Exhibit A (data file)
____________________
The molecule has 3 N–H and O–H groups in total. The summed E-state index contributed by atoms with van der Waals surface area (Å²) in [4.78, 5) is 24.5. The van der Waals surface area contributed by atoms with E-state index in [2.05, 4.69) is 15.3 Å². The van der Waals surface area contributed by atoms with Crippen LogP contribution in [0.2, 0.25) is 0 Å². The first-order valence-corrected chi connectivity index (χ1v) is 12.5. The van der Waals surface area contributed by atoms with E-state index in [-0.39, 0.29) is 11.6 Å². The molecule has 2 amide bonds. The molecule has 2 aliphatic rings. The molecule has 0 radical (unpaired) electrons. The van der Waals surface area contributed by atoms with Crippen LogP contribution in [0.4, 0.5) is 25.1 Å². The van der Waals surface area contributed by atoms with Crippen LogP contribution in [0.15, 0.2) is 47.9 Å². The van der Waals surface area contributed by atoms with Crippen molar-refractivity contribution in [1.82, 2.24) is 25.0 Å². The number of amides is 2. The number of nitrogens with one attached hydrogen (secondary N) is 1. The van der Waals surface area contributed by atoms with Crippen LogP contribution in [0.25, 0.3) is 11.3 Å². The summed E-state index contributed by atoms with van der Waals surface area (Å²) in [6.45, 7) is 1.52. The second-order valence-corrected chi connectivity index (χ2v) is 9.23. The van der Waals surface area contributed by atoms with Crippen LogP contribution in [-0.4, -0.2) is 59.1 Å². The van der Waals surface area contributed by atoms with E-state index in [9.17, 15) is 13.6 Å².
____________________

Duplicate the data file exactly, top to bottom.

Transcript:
The molecule has 3 N–H and O–H groups in total. The summed E-state index contributed by atoms with van der Waals surface area (Å²) in [4.78, 5) is 24.5. The van der Waals surface area contributed by atoms with E-state index in [2.05, 4.69) is 15.3 Å². The van der Waals surface area contributed by atoms with Crippen LogP contribution in [0.2, 0.25) is 0 Å². The first-order valence-corrected chi connectivity index (χ1v) is 12.5. The van der Waals surface area contributed by atoms with E-state index in [-0.39, 0.29) is 11.6 Å². The molecule has 2 amide bonds. The molecule has 2 aliphatic rings. The molecule has 0 radical (unpaired) electrons. The van der Waals surface area contributed by atoms with Crippen LogP contribution in [0.4, 0.5) is 25.1 Å². The van der Waals surface area contributed by atoms with Crippen LogP contribution in [0.15, 0.2) is 47.9 Å². The van der Waals surface area contributed by atoms with Crippen molar-refractivity contribution in [1.82, 2.24) is 25.0 Å². The number of amides is 2. The number of nitrogens with one attached hydrogen (secondary N) is 1. The van der Waals surface area contributed by atoms with Crippen LogP contribution in [0.25, 0.3) is 11.3 Å². The summed E-state index contributed by atoms with van der Waals surface area (Å²) in [6.45, 7) is 1.52. The second-order valence-corrected chi connectivity index (χ2v) is 9.23. The van der Waals surface area contributed by atoms with Crippen LogP contribution in [-0.4, -0.2) is 59.1 Å². The van der Waals surface area contributed by atoms with E-state index in [9.17, 15) is 13.6 Å².